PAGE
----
Steve Jobs Didn't Give a *!@% About the Debt Ceiling

A quick nod to Bloomberg columnist Caroline Baum from whom we lifted our title. Anything else you might have been (or will be) subjected to on the subject of how the government operates pales in materiality to the headline. And as miserable as our predicament seems to anyone over the age of 13, it really and truly is old and increasingly dull news. To wit, I present the following, highly curated list of quotes-please note the timeline.

"One of the penalties for refusing to participate in politics is that you end up being governed by your inferiors." - Plato

"A wise and frugal government, which shall restrain men from injuring one another, which shall leave them otherwise free to regulate their own pursuits of industry and improvement, and shall not take from the mouth of labor the bread it has earned. This is the sum of good government, and this is necessary to close the circle of our felicity." - Thomas Jefferson

"Suppose you were an idiot, and suppose you were a member of Congress; but I repeat myself." - Mark Twain

"Democracy is the theory that the common people know what they want and deserve to get it good and hard." - H.L. Mencken

"You can always rely on the United States to make the right decision, but only after it has exhausted every other conceivable alternative." - Winston Churchill

Financial markets are either efficient or they aren't-even the Nobel Committee can't seem to decide as it recently gave prizes in economics to both Eugene Fama, one of the fathers of efficient markets theory, and Robert Schiller, one of the fathers of Bubble Theory. This apparent contradiction highlights precisely why sooner or later our innate lunacy naturally manifests itself in financial asset prices. The interesting relevancy here-in response to the "surprise" that financial markets didn't pre-collapse over the last month-is that we did that already in 2008. While markets may vacillate through periods of semi-efficiency, participants are wonderful at fighting the last war and the last war suggests that if Washington threatens true idiocy, markets will drop and "discipline" the process into pulling back from a perceived brink. Big drop, big rally, no change-so why bother trying to game that? I am not sure how far we can take this theory, but it is not an unreasonable supposition.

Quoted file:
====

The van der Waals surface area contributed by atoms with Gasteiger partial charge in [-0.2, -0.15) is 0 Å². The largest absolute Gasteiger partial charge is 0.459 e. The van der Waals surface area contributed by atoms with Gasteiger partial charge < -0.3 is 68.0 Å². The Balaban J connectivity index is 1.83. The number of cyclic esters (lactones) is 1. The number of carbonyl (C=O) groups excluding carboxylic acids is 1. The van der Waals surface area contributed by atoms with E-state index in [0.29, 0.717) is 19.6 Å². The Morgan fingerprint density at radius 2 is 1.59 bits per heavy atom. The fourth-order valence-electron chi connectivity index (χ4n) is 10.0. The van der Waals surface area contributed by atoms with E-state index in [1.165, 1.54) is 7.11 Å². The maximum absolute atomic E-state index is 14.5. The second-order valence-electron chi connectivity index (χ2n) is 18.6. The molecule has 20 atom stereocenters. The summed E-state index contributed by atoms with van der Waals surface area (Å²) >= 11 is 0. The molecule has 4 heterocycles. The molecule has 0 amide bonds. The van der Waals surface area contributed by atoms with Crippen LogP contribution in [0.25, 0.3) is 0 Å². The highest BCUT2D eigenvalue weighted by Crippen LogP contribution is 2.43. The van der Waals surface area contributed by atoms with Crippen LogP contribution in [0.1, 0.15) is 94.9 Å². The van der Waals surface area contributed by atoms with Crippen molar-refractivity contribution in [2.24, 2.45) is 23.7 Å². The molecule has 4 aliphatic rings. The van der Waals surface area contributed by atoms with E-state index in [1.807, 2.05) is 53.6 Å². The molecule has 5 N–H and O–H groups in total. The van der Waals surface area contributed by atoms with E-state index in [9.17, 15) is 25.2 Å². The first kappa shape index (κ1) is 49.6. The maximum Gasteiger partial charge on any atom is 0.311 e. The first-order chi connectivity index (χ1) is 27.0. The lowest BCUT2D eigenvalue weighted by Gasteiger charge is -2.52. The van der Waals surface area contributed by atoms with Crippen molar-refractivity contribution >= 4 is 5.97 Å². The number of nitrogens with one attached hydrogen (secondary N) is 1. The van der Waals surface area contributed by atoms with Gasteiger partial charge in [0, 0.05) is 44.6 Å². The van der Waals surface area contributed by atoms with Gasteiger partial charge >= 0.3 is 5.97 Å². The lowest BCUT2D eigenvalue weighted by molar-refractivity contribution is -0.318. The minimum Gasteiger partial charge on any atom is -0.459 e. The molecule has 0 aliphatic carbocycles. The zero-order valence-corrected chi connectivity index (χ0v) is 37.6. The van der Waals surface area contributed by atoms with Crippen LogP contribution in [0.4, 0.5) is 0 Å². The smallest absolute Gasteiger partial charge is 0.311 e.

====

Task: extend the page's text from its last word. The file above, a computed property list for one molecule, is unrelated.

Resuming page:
The last thing anyone needs to hear from Cove Street is another long soliloquy on the fiendishly simple solutions to moving our political process toward having a mere neutral effect on economic development. Congress has raised the debt ceiling over 90 times in 70 years, including 15 times since 1993 with no appreciable effect on the members' ability to rein in government spending and without materially impacting our ability to innovate and produce economic growth in the longer run, although we recognize the implicit limits of an otherwise intelligent statement at the margin. Let us all agree that legislatively committing to spend money and then not approving the ability to actually raise the money you agreed to spend is as unthinkably dumb as, say, the government encouraging, begging, and approving JP Morgan (which at the time was one of the few viable candidates) to buy Bear Stearns and Washington Mutual and then turning around and suing Morgan for the pre-existing conditions.

What also continues to be confusing for the chattering classes is the ability to relate the materiality of a problem with the size of the entity. Yes a $6 billion trading loss every quarter will start to add up, but it is hardly crippling for an entity like Morgan that is doing almost $25 billion in "pretax, pre-legal" income. And if losing $6 billion is now a jail-able offense or is worth suing someone over, then what about the following examples of misallocation of capital?

· Hewlett Packard and $10 billion for Autonomy?

· The $45 billion LBO of Texas Utilities executed by some of the world's most esteemed financial minds that is about to go into bankruptcy?

· Exxon and $40 billion for XTO Energy?

· Google and Motorola? Microsoft and ANYTHING?

· Most mining companies and their 2011 acquisitions?

· Fannie, Freddie, or the FHA?